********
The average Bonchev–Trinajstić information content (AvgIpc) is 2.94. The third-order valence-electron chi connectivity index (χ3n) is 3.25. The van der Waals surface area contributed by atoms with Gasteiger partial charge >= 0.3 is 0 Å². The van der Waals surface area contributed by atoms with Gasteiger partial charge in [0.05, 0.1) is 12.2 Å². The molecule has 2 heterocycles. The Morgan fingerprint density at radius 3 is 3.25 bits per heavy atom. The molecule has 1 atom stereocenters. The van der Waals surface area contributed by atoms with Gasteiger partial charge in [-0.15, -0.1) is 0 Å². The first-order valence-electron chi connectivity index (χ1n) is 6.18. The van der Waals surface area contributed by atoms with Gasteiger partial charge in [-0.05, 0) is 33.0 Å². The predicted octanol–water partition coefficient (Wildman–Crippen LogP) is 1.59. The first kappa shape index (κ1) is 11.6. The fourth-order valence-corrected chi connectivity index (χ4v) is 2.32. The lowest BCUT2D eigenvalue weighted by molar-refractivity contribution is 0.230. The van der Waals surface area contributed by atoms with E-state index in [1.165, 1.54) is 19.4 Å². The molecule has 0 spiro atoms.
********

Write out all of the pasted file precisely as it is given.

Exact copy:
The average Bonchev–Trinajstić information content (AvgIpc) is 2.94. The third-order valence-electron chi connectivity index (χ3n) is 3.25. The van der Waals surface area contributed by atoms with Gasteiger partial charge >= 0.3 is 0 Å². The van der Waals surface area contributed by atoms with Gasteiger partial charge in [0.05, 0.1) is 12.2 Å². The molecule has 2 heterocycles. The Morgan fingerprint density at radius 3 is 3.25 bits per heavy atom. The molecule has 1 atom stereocenters. The van der Waals surface area contributed by atoms with Gasteiger partial charge in [-0.15, -0.1) is 0 Å². The first-order valence-electron chi connectivity index (χ1n) is 6.18. The van der Waals surface area contributed by atoms with Gasteiger partial charge in [-0.05, 0) is 33.0 Å². The predicted octanol–water partition coefficient (Wildman–Crippen LogP) is 1.59. The first kappa shape index (κ1) is 11.6. The fourth-order valence-corrected chi connectivity index (χ4v) is 2.32. The lowest BCUT2D eigenvalue weighted by molar-refractivity contribution is 0.230. The van der Waals surface area contributed by atoms with E-state index in [1.165, 1.54) is 19.4 Å². The molecule has 0 spiro atoms.